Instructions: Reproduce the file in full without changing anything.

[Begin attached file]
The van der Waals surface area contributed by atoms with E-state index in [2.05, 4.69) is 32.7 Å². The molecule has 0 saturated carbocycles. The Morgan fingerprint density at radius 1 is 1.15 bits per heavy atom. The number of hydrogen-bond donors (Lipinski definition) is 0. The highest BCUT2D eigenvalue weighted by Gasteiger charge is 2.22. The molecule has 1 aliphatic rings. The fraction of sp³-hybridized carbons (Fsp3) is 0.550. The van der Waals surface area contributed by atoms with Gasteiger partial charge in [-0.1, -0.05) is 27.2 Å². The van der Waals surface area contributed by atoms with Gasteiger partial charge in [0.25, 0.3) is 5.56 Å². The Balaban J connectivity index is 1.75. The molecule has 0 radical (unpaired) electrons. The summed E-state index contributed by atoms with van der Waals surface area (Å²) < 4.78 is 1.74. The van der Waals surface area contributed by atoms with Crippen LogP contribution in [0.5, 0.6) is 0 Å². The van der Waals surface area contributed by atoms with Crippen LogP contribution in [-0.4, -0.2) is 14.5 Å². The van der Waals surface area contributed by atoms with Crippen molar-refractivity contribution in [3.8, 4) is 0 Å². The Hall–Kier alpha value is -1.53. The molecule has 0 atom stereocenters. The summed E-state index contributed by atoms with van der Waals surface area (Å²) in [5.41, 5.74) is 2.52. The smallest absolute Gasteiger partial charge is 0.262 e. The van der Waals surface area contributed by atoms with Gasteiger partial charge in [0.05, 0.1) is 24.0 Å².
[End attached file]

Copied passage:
The van der Waals surface area contributed by atoms with E-state index in [2.05, 4.69) is 32.7 Å². The molecule has 0 saturated carbocycles. The Morgan fingerprint density at radius 1 is 1.15 bits per heavy atom. The number of hydrogen-bond donors (Lipinski definition) is 0. The highest BCUT2D eigenvalue weighted by Gasteiger charge is 2.22. The molecule has 1 aliphatic rings. The fraction of sp³-hybridized carbons (Fsp3) is 0.550. The van der Waals surface area contributed by atoms with Gasteiger partial charge in [-0.1, -0.05) is 27.2 Å². The van der Waals surface area contributed by atoms with Gasteiger partial charge in [0.25, 0.3) is 5.56 Å². The Balaban J connectivity index is 1.75. The molecule has 0 radical (unpaired) electrons. The summed E-state index contributed by atoms with van der Waals surface area (Å²) < 4.78 is 1.74. The van der Waals surface area contributed by atoms with Crippen LogP contribution in [0.5, 0.6) is 0 Å². The van der Waals surface area contributed by atoms with Crippen LogP contribution in [-0.4, -0.2) is 14.5 Å². The van der Waals surface area contributed by atoms with Crippen molar-refractivity contribution in [3.8, 4) is 0 Å². The Hall–Kier alpha value is -1.53. The molecule has 0 atom stereocenters. The summed E-state index contributed by atoms with van der Waals surface area (Å²) in [5.41, 5.74) is 2.52. The smallest absolute Gasteiger partial charge is 0.262 e. The van der Waals surface area contributed by atoms with Gasteiger partial charge in [0.05, 0.1) is 24.0 Å².